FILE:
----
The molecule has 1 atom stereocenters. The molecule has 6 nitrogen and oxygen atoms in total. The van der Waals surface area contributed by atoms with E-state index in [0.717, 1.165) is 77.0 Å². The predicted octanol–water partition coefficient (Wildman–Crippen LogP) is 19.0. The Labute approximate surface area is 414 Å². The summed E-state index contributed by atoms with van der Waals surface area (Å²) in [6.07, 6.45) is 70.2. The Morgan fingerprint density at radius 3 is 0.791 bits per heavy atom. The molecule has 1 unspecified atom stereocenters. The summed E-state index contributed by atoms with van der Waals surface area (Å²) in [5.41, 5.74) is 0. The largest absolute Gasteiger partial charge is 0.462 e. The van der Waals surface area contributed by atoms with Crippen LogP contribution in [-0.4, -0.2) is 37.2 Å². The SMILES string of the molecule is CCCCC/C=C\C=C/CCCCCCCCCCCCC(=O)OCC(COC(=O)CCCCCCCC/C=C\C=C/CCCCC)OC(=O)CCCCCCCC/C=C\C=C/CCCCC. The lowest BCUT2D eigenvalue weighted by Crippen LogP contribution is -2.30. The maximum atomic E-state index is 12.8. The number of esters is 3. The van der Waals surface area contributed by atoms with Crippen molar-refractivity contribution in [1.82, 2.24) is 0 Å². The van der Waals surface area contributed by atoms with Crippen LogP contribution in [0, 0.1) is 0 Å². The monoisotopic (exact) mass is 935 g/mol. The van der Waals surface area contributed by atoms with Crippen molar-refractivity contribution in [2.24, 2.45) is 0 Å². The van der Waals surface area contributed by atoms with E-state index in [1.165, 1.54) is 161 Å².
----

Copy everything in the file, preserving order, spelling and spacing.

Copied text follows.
The molecule has 1 atom stereocenters. The molecule has 6 nitrogen and oxygen atoms in total. The van der Waals surface area contributed by atoms with E-state index in [0.717, 1.165) is 77.0 Å². The predicted octanol–water partition coefficient (Wildman–Crippen LogP) is 19.0. The Labute approximate surface area is 414 Å². The summed E-state index contributed by atoms with van der Waals surface area (Å²) in [6.07, 6.45) is 70.2. The Morgan fingerprint density at radius 3 is 0.791 bits per heavy atom. The molecule has 1 unspecified atom stereocenters. The summed E-state index contributed by atoms with van der Waals surface area (Å²) in [5.41, 5.74) is 0. The largest absolute Gasteiger partial charge is 0.462 e. The van der Waals surface area contributed by atoms with Crippen LogP contribution in [-0.4, -0.2) is 37.2 Å². The SMILES string of the molecule is CCCCC/C=C\C=C/CCCCCCCCCCCCC(=O)OCC(COC(=O)CCCCCCCC/C=C\C=C/CCCCC)OC(=O)CCCCCCCC/C=C\C=C/CCCCC. The lowest BCUT2D eigenvalue weighted by Crippen LogP contribution is -2.30. The maximum atomic E-state index is 12.8. The number of esters is 3. The van der Waals surface area contributed by atoms with Crippen molar-refractivity contribution in [1.82, 2.24) is 0 Å². The van der Waals surface area contributed by atoms with Crippen LogP contribution in [0, 0.1) is 0 Å². The monoisotopic (exact) mass is 935 g/mol. The van der Waals surface area contributed by atoms with Crippen molar-refractivity contribution in [2.24, 2.45) is 0 Å². The van der Waals surface area contributed by atoms with E-state index in [1.165, 1.54) is 161 Å².